17 Jun 2013

Ed Snowden to G8: turn on the taps when talking

Ed Snowden’s computers have delivered another extraordinary story to the Guardian – but one that you can safely predict kills Mr Snowden’s hopes of asylum.   He reveals that GCHQ boasted of tapping into Blackberries, emails and phone traffic of delegates and officials when the UK hosted the G20 summit in London’s docklands in 2009.

The revelation of emails boasting of “real-time” intelligence being passed on to Gordon Brown’s team as the talks were happening, is timed to create maximum embarrassment to the UK government as it hosts the G8 in Northern Ireland this week.

Quite what intelligence was gained from listening in on Turkey’s finance minister and the South African delegation as China, the Saudis and the US tried to agree how to give the world’s markets confidence, isn’t clear. You get the feeling that intelligence services were talking up their own work (maybe, in part, to boast to US partners as well as UK paymasters?).

World gatherings have long been known to be festivals of spying. Margaret Macmillan’s “The Peacemakers” on the Versailles talks has wonderful colour on this.  The UN General Assembly each year is known as a mass gathering of agents looking to turn officials in other delegations.  Clare Short went some way to blowing the gaffe on that in 2004.  Now there is a new chapter to our understanding of eavesdropping at international summits.  You can decide for yourself whether it looks like a hugely helpful contribution.

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3 reader comments

  1. Philip Edwards says:


    Answer me this:

    If the “intelligence” services are secret, how can they be democratically accountable? It is both an oxymoron and a tautology.

    While you’re on this subject, can you ask MI5 and MI6 which of their employees were part of the plot to commit treason and overthrow a democratically elected government led by Harold Wilson? What connections did this have with US “intelligence” services? You may remember the plot was exposed decades ago by former MI6 employee Peter Wright in his book “Spycatcher.”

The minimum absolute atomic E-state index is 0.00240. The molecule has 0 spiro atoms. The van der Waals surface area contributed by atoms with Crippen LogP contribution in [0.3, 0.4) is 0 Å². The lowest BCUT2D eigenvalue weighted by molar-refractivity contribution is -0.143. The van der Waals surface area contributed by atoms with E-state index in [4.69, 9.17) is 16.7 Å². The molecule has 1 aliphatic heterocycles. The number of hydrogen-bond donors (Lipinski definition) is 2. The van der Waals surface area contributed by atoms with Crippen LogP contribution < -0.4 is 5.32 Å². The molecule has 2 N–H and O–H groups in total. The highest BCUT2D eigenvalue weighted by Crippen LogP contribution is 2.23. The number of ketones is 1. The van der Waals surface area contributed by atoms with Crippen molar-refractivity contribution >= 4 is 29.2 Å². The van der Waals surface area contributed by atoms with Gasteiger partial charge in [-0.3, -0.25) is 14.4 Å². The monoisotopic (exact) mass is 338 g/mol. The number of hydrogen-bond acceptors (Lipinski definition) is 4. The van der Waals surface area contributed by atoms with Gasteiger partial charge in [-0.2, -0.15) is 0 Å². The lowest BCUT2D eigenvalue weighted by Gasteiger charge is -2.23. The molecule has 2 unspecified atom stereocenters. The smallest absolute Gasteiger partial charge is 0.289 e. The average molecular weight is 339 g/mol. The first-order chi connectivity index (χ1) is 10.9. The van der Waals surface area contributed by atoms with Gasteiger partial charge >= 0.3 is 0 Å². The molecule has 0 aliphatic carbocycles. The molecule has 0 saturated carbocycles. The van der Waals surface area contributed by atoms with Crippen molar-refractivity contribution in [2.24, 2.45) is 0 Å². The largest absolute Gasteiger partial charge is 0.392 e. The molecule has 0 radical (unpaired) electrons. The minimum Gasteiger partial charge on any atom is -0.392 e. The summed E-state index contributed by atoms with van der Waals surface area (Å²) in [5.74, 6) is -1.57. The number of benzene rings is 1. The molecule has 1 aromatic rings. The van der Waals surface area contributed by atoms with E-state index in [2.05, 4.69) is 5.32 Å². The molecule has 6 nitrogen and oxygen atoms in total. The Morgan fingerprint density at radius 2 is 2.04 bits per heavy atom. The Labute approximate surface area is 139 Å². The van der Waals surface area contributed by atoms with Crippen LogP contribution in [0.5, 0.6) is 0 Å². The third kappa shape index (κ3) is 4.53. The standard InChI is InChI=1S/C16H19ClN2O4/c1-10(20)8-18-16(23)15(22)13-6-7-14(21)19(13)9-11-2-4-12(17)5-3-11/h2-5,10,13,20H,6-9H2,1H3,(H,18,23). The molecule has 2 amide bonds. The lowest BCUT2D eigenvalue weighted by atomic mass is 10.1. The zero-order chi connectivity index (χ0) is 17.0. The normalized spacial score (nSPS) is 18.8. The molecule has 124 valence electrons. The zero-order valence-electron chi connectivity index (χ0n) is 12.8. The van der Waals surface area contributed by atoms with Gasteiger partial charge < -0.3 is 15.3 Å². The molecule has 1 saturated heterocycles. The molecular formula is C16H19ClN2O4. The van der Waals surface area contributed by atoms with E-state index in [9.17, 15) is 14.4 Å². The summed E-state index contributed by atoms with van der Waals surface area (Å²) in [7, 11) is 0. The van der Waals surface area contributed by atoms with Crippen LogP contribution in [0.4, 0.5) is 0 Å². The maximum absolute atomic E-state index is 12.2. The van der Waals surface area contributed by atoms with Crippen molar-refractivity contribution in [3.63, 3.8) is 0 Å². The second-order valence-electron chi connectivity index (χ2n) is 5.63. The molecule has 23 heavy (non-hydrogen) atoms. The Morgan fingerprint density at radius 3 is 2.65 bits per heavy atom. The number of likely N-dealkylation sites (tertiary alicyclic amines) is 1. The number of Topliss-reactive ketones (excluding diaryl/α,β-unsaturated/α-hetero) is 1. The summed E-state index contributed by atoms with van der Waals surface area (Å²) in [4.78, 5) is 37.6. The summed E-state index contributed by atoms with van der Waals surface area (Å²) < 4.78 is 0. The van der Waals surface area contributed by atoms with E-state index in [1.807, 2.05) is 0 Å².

I wouldn’t hold your breath, though……

    Meanwhile, it doesn’t require intelligence to eavesdrop. All it needs is for grown men and women to act like gossiping fishwives.

  2. ohmygod says:

    Ed Snowden is a saint, who is only doing what Jesus or John Lennon would be doing right now in his shoes. The point, clearly drawn, is that anyone who is opposed to peace and a truly global community where people care about each other instead of exploit each other for financial and political gain, is against Ed Snowden. No more and no less.

    PS. No doubt I´m not gonna get a visit or at least a wiretap.

  3. Jon Wood says:

    There are only two things I find confusing in all of this:
    1) How does William Hague have the chutzpah to bleat about the Chinese trying to spy via the internet etc when I’d be pretty disappointed in our security services if they weren’t doing exactly the same (and like they have previously) ?
    2) Why haven’t any journalists confronted him with the bleedin’ obvious?

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